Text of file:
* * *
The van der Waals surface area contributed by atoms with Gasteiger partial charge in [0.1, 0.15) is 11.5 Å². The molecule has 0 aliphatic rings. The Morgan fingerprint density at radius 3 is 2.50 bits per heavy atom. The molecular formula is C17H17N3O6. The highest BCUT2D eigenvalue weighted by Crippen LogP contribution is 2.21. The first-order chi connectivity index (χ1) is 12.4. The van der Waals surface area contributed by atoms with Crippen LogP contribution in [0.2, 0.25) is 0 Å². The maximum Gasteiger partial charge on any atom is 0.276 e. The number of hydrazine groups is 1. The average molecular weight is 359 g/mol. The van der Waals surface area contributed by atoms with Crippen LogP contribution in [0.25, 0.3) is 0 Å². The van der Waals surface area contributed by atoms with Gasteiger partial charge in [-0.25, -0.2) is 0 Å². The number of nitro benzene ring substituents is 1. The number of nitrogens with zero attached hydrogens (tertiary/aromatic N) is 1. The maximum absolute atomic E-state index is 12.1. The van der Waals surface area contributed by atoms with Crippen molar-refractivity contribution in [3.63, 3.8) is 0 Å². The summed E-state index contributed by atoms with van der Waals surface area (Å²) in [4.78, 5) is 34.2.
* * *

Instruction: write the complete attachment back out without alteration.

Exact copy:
The van der Waals surface area contributed by atoms with Gasteiger partial charge in [0.1, 0.15) is 11.5 Å². The molecule has 0 aliphatic rings. The Morgan fingerprint density at radius 3 is 2.50 bits per heavy atom. The molecular formula is C17H17N3O6. The highest BCUT2D eigenvalue weighted by Crippen LogP contribution is 2.21. The first-order chi connectivity index (χ1) is 12.4. The van der Waals surface area contributed by atoms with Crippen LogP contribution in [0.2, 0.25) is 0 Å². The maximum Gasteiger partial charge on any atom is 0.276 e. The number of hydrazine groups is 1. The average molecular weight is 359 g/mol. The van der Waals surface area contributed by atoms with Crippen LogP contribution in [0.25, 0.3) is 0 Å². The van der Waals surface area contributed by atoms with Gasteiger partial charge in [-0.25, -0.2) is 0 Å². The number of nitro benzene ring substituents is 1. The number of nitrogens with zero attached hydrogens (tertiary/aromatic N) is 1. The maximum absolute atomic E-state index is 12.1. The van der Waals surface area contributed by atoms with Crippen molar-refractivity contribution in [3.63, 3.8) is 0 Å². The summed E-state index contributed by atoms with van der Waals surface area (Å²) in [4.78, 5) is 34.2.